The Effect of Nitrous Oxide on Left Ventricular Pump Performance and Contractility in Patients with Coronary Artery Disease: Effect of Preoperative Ejection Fraction

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Abstract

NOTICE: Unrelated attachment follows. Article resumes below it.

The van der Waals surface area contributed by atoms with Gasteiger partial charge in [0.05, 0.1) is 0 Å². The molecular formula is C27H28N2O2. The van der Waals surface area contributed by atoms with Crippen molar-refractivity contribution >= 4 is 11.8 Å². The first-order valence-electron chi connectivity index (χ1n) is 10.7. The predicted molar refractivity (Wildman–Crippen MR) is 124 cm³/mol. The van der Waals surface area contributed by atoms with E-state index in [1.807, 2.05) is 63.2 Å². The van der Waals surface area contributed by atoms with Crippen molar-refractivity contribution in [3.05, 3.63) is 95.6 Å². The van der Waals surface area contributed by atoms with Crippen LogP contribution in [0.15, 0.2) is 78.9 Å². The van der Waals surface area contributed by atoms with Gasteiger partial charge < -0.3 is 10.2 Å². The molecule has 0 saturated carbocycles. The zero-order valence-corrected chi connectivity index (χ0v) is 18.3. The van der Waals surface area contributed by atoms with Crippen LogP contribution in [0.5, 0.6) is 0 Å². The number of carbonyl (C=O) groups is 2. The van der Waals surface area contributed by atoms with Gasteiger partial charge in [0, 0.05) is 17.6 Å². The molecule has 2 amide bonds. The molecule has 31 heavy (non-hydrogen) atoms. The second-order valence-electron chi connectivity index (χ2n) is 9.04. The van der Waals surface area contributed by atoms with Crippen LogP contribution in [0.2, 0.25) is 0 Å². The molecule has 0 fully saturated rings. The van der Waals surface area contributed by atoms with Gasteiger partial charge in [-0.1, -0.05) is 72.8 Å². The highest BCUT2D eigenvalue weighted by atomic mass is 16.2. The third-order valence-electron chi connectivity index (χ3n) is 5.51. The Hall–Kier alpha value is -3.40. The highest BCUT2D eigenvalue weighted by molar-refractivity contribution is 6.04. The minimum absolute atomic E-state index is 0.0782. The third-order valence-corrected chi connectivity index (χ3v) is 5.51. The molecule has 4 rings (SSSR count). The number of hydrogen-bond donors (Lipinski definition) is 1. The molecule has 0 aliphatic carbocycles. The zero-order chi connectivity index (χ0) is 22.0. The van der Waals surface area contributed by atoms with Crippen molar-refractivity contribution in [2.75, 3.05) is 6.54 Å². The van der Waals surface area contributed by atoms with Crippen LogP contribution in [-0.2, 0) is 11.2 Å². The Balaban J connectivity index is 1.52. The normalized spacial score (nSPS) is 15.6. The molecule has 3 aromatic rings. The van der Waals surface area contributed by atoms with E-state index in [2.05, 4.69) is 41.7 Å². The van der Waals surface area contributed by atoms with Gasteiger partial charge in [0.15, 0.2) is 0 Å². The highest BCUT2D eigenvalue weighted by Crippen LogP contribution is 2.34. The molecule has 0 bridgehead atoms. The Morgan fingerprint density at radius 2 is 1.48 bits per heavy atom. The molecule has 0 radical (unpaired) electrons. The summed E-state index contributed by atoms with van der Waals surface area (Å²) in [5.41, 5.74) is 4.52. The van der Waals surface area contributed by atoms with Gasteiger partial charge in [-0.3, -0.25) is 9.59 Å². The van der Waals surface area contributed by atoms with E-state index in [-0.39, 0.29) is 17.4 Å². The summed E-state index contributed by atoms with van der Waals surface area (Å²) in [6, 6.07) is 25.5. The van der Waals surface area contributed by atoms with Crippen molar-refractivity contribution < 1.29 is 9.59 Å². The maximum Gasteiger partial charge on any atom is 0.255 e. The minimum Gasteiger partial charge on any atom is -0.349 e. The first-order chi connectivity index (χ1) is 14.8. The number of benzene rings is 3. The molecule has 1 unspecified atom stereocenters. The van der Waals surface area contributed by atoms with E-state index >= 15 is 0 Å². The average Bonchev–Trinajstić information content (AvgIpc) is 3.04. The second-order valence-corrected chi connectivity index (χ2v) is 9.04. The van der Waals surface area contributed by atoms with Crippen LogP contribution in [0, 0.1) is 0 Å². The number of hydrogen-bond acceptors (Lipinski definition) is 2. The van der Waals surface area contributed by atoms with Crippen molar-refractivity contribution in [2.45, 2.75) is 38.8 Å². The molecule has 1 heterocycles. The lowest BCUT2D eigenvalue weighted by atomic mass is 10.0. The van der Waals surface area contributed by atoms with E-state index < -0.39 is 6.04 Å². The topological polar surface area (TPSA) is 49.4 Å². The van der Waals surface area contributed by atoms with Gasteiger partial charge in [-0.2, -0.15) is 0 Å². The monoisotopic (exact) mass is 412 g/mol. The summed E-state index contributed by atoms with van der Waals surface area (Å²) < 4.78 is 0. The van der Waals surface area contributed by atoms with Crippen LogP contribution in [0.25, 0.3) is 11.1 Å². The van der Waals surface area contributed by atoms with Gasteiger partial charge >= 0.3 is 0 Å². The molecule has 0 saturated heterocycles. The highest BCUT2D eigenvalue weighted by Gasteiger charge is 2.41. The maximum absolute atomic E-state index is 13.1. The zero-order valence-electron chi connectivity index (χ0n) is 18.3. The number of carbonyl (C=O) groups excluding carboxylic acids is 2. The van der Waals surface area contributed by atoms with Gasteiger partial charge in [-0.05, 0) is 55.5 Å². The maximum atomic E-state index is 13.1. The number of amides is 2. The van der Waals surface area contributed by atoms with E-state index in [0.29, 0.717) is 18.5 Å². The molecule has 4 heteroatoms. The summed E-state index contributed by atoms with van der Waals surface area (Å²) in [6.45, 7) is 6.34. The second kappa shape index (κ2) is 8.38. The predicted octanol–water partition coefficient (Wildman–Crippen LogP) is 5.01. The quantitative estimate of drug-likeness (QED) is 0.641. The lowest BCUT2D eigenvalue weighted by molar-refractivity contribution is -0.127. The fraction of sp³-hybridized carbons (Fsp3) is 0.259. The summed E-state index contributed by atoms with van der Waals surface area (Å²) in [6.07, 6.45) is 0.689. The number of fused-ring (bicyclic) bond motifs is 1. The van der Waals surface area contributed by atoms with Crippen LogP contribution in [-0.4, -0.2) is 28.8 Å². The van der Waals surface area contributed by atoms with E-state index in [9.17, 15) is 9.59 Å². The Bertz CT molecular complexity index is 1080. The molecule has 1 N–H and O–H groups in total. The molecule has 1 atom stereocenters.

To elucidate the effects of nitrous oxide (N2O) on left ventricular (LV) pump performance and contractility, 28 patients undergoing coronary artery bypass graft surgery were studied, of whom 15 had depressed global LV function at preoperative catheterization. Trans-esophageal echocardiography and simultaneous hemodynamic measurements were used to assess LV preload, afterload, and systolic performance during inhalation of 100% oxygen (O2) and 60% N2O:40% O2. Systolic function indices were expressed as a percent of the predicted value for observed end-systolic stress to provide estimates of LV contractility. In the entire study population, N2O reduced pump performance (cardiac index 2.4 ± 0.8 to 2.2 ± 0.6 L·min−1·m−2; P < 0.02). Heart rate and mean arterial pressure were reduced (67 ± 13 to 64 ± 13, P < 0.01, and 87 ± 9 to 80 ± 15, P < 0.005) as were left and right ventricular stroke work index. Preload, as measured by end-diastolic stress, was unchanged but afterload, as measured by end-systolic stress, tended to decrease (88 ± 31 to 78 ± 28, P = 0.053). In the 13 patients with normal preoperative LV function, mean arterial pressure and LV stroke work index decreased significantly (91 ± 8 to 84 ± 14, P < 0.04, and 40 ± 13 to 34 ± 10, P < 0.04, respectively) and end-systolic stress tended to decrease (P = 0.054). In the depressed LV function group, central venous pressure increased and cardiac index and right ventricular stroke work index decreased (9 ± 3 to 10 ± 4, P < 0.02; 2.2 ± 0.6 to 2.0 ± 0.5, P < 0.01; and 4.3 ± 2.6 to 3.1 ± 1.9, P < 0.02, respectively). Despite decreases in end-systolic stress in both groups, during N2O inhalation differences between the normal and depressed LV function groups became evident with respect to fractional shortening and percent of area change (27 ± 8 vs 18 ± 6%; P < 0.002, and 46 ± 12 vs 33 ± 9%, P < 0.002, respectively) that were not detected during O2 inhalation. In parallel, significant differences in fractional shortening and percent of area change as a percent of that predicted from end-systolic stress during O2 inhalation increased between groups after N2O inhalation (82% vs 62% and 85% vs 66%, both P < 0.005). Thus, inhalation of 60% N2O:40% O2 caused a small but statistically significant reduction in cardiac pump performance, and exacerbated depressed myocardial contractility in patients with depressed preoperative LV function. Although no adverse clinical consequences were observed, assessment of whether newer anesthetic regimens better preserve function of the diseased left ventricle is warranted.

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